From the church we walk along the road into Ruckinge and then turn right to go back to the canal. We cross the canal and turn right walking along the south bank.

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After almost two miles we reach a road and turn right to walk into Hamstreet. I am hoping to find a good old-fashioned bakery, but after a quick look around, we leave, disappointed, and head once again for the Royal Military Canal.  Instead of walking back along the canal we take a footpath that heads diagonally across fields in a south easterly direction to Weystreete Farm.

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On reaching a minor road we turn left, walking along Wey Street. On the telephone wires the Starlings are gathering, this is always a harbinger for the changing seasons.   A bit further along we come to Wey Street Farm (not to be confused with Weystreete Farm) and the garden is an amazing, abundance of Dahlias.

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At the T-junction we leave the road and carry straight on following a footpath that leads us to another minor road, where we had intended to go straight on to another footpath. However, the entrance to the fields is impassable with overgrown brambles, it is so frustrating when this occurs. It would only take a few minutes for the landowner to clear this; one assumes it is a deliberate act to prevent people accessing the footpath. I feel like writing to the local authority!

Our alternative route is to turn right and walk down the lane; at a T-junction we turn left and head to Newchurch. As we enter the village we see an area of new trees with an information board. Experience suggests it is always worth making a small detour to find out the relevance of the location. We are not disappointed.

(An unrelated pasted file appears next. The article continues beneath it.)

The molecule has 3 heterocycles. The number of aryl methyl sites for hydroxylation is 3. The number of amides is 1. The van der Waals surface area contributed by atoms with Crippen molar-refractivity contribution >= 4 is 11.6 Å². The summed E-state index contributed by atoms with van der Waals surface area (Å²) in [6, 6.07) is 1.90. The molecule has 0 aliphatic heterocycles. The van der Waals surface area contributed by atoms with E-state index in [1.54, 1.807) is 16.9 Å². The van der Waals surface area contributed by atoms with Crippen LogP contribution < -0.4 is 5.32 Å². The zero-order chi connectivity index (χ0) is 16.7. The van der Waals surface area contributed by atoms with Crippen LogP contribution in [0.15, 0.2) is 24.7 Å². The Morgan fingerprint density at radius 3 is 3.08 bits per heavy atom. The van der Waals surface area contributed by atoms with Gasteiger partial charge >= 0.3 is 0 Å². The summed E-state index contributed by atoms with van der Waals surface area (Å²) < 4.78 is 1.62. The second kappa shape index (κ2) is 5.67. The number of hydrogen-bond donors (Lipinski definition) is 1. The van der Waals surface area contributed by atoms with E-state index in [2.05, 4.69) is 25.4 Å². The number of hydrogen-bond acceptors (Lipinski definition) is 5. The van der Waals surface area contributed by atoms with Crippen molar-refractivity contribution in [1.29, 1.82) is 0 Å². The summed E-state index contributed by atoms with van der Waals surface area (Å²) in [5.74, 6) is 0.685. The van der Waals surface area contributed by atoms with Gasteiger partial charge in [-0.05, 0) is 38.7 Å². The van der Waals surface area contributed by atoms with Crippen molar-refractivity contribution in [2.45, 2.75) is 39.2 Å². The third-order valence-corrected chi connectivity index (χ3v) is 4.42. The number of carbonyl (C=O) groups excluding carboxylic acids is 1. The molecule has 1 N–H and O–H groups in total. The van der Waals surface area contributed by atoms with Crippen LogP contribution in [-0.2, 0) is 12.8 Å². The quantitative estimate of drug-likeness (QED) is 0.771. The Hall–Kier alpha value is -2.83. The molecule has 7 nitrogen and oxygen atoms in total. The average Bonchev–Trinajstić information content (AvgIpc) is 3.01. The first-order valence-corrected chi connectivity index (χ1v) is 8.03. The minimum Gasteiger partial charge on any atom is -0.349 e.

The fields we have just walked around were a temporary airfield during World War II, built as Advanced Landing Grounds in 1943 as part of the preparations for the D Day landings. In July 1943 it became a base for four squadrons, three Spitfire and one Hurricane. They later moved out, replaced by three Hawker Tempest squadrons. It was one of many temporary airfields that were of such strategic importance. By December 1944 is was restored as farmland.

In Newchurch we turn left passing the church and continue out along the road to Bellfield Farm CL. This has been a fascinating walk covering just over thirteen miles. There are clearly many historic sites to visit in this area.

To view this walk on OS Maps Click Here

To follow our walk you will need Ordnance Survey Explorer Map 125 – Romney Marsh, Rye & Winchelsea

27th September 2016

© Two Dogs and an Awning (2016)